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purchase. That client, Michael Carlow, evinced substantial interest in the company. Hrkman, in turn, supplied Carlow with Mortek's business and marketing plans--produced in the context of Mortek's previously contemplated purchase of Smith Glass. Carlow's interest grew, and toward the end of October 1986 Hrkman accompanied Carlow on a tour of the Smith Glass plant. Shortly thereafter, Carlow purchased all of the stock of the company. In acquiring 100% of Smith Glass's stock, of course, Carlow obtained control over all of Smith Glass's assets, including all its real estate, i.e., its plant.

Owens-Illinois refused to pay Gruber the agreed-upon commission fee to which Gruber claimed to be entitled. Owens-Illinois contended that Gruber did not in fact broker the sale that ultimately took place and that, since the assets transferred in the sale included real estate but Gruber is not a registered licensed real estate broker, Gruber was barred by Pennsylvania law from attempting to collect any commission that might be due him.


Gruber thereupon commenced an action against Owens-Illinois in state court, which Owens-Illinois removed to the district court for the Western District of Pennsylvania. 28 U.S.C. Sec. 1441. Both parties stipulated to the facts material to the summary judgment motion by Owens-Illinois that we review here. 1 The district court granted summary judgment to Owens-Illinois, holding that the Pennsylvania Real Estate Licensing and Registration Act, 63 P.S. Sec. 455.201 and Sec. 455.302 (Purdon 1988) (the "Licensing Act") precluded Gruber from enforcing his agreement for a commission. We hold that under Pennsylvania law, as we believe it would be construed by the Supreme Court of Pennsylvania, the district court erred in granting summary judgment to Owens-Illinois. Thus, we hold that the Pennsylvania Supreme Court, interpreting the Real Estate Licensing and Registration Act, would find that the Act poses no bar to Gruber's recovery should it otherwise be merited.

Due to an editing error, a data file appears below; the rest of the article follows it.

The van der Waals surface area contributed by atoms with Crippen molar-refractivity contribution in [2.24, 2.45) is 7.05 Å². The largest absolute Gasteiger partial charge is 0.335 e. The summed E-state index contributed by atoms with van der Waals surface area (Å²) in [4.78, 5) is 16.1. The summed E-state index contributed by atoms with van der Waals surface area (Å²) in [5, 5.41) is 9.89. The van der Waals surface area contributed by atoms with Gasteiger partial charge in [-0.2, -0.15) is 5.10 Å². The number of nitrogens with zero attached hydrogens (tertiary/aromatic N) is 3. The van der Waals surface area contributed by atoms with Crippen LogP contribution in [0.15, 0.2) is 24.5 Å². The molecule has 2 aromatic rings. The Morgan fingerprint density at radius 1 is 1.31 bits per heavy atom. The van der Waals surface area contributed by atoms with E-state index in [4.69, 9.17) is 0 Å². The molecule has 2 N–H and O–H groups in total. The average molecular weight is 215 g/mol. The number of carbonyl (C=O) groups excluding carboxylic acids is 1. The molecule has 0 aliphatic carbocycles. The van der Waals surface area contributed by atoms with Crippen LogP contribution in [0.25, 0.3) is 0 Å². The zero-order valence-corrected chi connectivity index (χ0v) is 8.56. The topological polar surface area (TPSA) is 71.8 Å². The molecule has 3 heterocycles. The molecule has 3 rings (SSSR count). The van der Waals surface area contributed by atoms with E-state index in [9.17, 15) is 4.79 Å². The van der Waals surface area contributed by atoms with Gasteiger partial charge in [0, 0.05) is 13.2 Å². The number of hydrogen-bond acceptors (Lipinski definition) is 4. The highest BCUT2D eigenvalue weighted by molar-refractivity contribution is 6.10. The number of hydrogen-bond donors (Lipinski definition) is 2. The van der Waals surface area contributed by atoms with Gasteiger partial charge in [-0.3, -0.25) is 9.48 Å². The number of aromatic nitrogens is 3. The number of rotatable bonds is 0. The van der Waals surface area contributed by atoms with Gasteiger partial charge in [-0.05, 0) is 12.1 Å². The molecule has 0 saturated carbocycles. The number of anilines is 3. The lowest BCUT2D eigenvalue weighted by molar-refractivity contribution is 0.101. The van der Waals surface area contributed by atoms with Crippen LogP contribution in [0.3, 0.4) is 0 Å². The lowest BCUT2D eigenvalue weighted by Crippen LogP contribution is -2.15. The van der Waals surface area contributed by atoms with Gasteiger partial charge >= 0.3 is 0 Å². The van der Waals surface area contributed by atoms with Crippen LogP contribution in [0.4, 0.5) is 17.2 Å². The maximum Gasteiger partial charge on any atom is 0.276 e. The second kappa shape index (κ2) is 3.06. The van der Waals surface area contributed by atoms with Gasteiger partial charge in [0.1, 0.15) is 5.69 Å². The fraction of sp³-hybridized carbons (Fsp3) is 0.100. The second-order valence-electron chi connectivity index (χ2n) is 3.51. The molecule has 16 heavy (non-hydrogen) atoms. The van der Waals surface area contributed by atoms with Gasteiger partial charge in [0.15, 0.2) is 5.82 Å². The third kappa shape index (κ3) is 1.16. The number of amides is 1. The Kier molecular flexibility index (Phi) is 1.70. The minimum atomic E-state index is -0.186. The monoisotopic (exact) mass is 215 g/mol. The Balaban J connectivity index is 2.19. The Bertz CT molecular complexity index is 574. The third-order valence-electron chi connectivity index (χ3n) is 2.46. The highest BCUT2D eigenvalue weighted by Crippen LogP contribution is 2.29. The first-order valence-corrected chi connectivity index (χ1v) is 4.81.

The Pennsylvania Real Estate Licensing and Registration Act, 63 P.S. Sec. 455.101 et seq. (Purdon 1988), in the interests of the consuming public, 2 bars all actions to recover commissions brought by unlicensed real estate brokers. Section 455.302 reads:

No action or suit shall be instituted, nor recovery be had, in any court of this Commonwealth by any person or compensation for any act done or service rendered, the doing or rendering of which is prohibited under the provisions of this act by a person other than a licensed broker, salesperson, limited broker, limited salesperson, builder-owner salesperson or rental listing referral agent, unless such person was duly licensed and registered hereunder as broker or salesperson at the time of offering to perform any such act or service or procuring any promise or contract for the payment of compensation for any such contemplated act or service.

The statute, Sec. 455.201 defines "broker" as one who:

(1) negotiates with or aids any person in locating or obtaining for purchase, lease or acquisition of interest in any real estate;

(2) negotiates the listing, sale, purchase, exchange, lease, time share and similarly designated interests, financing or option for any real estate;

(3) manages or appraises any real estate;

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(4) represents himself as a real estate consultant, counsellor, house finder;